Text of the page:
AIBO is just a fake dog. As the country gets better at building interactive robots, their advantages for Japanese users will multiply. Hiroshi Ishiguro, a robotocist at Osaka University, cites the example of asking directions. InJapan, says Mr Ishiguro, people are even more reluctant than in other places to approach a stranger. Building robotic traffic police and guides will make it easier for people to overcome their diffidence.
Karl MacDorman, another researcher atOsaka, sees similar social forces at work. Interacting with other people can be difficult for the Japanese, he says, “because they always have to think about what the other person is feeling, and how what they say will affect the other person.” But it is impossible to embarrass a robot, or be embarrassed, by saying the wrong thing.
Eventually, interactive robots are going to become more common, not just inJapanbut in other rich countries as well. As children and the elderly begin spending time with them, they are likely to develop emotional reactions to such lifelike machines. That is human nature. Upon meeting Sony’s QRIO, your correspondent promptly referred to it as “him” three times, despite trying to remember that it is just a battery-operated device.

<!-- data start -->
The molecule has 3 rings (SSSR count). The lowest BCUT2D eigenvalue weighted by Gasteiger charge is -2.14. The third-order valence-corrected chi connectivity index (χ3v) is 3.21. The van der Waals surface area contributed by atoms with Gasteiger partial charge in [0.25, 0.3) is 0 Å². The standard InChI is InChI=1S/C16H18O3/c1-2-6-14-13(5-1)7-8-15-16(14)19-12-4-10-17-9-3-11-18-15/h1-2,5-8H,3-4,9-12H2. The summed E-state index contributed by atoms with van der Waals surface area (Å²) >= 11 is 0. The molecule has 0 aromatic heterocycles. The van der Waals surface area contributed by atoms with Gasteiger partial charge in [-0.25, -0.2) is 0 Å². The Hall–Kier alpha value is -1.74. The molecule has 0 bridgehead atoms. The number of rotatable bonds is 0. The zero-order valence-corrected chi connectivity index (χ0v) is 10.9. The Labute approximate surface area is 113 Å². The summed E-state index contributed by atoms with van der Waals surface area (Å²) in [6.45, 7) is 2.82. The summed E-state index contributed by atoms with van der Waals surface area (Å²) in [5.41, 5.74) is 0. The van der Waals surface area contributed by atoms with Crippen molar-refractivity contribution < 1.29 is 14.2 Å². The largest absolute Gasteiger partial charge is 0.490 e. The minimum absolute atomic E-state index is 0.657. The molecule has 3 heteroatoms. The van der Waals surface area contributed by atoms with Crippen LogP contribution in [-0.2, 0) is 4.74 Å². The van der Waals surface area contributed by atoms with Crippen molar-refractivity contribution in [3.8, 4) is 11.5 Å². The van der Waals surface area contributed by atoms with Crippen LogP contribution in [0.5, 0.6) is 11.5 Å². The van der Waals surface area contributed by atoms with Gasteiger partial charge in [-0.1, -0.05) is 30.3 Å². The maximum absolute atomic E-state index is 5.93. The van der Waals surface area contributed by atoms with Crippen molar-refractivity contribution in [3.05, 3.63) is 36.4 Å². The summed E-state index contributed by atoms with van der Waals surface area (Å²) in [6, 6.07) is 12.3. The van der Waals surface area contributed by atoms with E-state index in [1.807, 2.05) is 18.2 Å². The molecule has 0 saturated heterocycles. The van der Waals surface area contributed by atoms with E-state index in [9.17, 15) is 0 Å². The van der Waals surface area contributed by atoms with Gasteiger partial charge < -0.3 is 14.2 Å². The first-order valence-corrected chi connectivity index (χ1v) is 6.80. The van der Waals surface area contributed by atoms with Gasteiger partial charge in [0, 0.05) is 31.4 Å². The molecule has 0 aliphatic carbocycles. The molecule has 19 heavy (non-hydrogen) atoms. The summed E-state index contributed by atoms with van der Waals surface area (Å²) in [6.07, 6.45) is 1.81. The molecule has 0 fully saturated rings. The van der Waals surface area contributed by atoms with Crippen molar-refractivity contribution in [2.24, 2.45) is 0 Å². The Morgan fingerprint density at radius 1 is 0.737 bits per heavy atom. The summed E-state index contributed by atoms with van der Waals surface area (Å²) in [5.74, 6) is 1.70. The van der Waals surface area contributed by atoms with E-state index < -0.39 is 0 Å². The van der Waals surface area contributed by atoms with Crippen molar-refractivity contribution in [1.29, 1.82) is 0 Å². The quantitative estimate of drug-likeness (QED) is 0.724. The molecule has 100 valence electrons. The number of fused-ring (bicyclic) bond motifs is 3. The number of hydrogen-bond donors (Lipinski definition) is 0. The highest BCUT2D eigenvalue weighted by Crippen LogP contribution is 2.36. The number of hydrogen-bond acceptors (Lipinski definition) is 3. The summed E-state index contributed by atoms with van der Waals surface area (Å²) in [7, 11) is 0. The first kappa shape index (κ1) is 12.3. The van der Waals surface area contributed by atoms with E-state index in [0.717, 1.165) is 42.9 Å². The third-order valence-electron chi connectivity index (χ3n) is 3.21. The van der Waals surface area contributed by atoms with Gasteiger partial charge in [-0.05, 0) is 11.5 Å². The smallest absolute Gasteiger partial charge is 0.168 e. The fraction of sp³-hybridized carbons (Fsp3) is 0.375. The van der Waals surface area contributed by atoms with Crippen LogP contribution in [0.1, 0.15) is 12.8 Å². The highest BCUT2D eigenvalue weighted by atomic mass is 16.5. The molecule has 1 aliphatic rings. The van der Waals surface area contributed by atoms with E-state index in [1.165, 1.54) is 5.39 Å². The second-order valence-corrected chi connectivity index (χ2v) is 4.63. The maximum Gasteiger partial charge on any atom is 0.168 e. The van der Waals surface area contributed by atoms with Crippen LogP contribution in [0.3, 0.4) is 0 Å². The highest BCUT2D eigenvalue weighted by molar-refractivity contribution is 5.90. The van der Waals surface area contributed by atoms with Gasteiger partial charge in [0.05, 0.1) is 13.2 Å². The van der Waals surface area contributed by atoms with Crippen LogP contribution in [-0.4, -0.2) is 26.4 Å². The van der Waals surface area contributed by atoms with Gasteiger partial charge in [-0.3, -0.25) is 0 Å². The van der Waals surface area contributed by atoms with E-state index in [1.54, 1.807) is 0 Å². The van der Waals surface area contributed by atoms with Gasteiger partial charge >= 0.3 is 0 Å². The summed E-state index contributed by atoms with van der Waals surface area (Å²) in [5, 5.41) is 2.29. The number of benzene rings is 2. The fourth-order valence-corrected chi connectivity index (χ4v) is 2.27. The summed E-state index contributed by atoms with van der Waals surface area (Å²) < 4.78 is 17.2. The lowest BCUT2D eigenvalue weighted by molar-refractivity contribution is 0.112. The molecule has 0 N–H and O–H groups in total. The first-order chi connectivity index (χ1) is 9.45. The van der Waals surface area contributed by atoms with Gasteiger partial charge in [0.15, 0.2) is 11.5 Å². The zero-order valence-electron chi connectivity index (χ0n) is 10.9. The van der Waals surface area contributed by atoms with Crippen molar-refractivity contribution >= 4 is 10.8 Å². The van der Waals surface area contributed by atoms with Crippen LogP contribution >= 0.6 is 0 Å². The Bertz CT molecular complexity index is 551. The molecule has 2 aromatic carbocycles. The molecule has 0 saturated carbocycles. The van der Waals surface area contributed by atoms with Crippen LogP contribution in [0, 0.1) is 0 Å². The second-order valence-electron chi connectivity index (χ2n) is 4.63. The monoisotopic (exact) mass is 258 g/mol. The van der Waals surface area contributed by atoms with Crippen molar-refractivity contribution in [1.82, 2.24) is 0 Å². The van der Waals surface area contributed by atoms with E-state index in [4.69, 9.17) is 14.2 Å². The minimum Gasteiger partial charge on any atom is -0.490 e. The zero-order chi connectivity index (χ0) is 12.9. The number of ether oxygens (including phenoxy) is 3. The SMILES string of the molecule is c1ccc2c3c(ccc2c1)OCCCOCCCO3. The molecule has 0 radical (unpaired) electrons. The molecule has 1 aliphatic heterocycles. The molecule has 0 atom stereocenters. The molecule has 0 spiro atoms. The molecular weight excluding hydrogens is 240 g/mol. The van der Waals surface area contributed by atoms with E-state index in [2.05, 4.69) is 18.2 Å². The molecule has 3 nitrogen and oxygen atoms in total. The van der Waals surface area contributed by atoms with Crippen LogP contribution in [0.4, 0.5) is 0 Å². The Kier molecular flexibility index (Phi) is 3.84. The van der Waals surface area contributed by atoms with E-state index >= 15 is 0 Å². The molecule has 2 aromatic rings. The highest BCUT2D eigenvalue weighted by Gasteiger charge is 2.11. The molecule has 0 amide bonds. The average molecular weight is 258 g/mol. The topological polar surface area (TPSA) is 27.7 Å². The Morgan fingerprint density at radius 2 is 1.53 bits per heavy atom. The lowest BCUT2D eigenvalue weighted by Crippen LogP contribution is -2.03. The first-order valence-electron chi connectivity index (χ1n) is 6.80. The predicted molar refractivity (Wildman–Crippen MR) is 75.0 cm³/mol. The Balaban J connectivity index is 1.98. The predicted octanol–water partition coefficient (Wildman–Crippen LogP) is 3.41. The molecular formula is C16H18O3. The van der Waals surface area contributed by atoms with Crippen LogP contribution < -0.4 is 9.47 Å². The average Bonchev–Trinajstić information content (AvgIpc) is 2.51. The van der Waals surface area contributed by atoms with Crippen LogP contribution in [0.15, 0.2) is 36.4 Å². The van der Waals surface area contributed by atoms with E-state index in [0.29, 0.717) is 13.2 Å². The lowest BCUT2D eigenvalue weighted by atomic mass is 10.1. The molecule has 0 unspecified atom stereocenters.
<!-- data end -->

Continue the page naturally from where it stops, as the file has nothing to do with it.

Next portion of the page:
What seems to setJapanapart from other countries is that few Japanese are all that worried about the effects that hordes of robots might have on its citizens. Nobody seems prepared to ask awkward questions about how it might turn out. If this bold social experiment produces lots of isolated people, there will of course be an outlet for their loneliness: they can confide in their robot pets and partners. Only inJapancould this be thought less risky than having a compassionate Filipina drop by for a chat.